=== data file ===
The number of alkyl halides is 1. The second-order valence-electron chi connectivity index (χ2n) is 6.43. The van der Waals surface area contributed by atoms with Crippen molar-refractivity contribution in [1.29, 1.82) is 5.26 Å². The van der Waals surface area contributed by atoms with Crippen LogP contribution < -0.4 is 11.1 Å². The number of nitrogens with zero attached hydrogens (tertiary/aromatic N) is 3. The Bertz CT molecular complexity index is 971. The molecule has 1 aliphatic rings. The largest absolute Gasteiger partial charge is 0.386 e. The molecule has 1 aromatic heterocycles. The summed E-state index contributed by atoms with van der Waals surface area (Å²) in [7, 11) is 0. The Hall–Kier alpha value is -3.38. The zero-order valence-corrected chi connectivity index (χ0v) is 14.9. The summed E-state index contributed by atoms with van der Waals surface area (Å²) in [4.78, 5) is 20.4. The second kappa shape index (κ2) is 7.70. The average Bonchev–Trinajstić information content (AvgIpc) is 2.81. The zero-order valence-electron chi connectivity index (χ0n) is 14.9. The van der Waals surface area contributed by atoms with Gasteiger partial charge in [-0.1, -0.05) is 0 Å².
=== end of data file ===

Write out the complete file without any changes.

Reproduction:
The number of alkyl halides is 1. The second-order valence-electron chi connectivity index (χ2n) is 6.43. The van der Waals surface area contributed by atoms with Crippen molar-refractivity contribution in [1.29, 1.82) is 5.26 Å². The van der Waals surface area contributed by atoms with Crippen LogP contribution < -0.4 is 11.1 Å². The number of nitrogens with zero attached hydrogens (tertiary/aromatic N) is 3. The Bertz CT molecular complexity index is 971. The molecule has 1 aliphatic rings. The largest absolute Gasteiger partial charge is 0.386 e. The molecule has 1 aromatic heterocycles. The summed E-state index contributed by atoms with van der Waals surface area (Å²) in [7, 11) is 0. The Hall–Kier alpha value is -3.38. The zero-order valence-corrected chi connectivity index (χ0v) is 14.9. The summed E-state index contributed by atoms with van der Waals surface area (Å²) in [4.78, 5) is 20.4. The second kappa shape index (κ2) is 7.70. The average Bonchev–Trinajstić information content (AvgIpc) is 2.81. The zero-order valence-electron chi connectivity index (χ0n) is 14.9. The van der Waals surface area contributed by atoms with Gasteiger partial charge in [-0.1, -0.05) is 0 Å².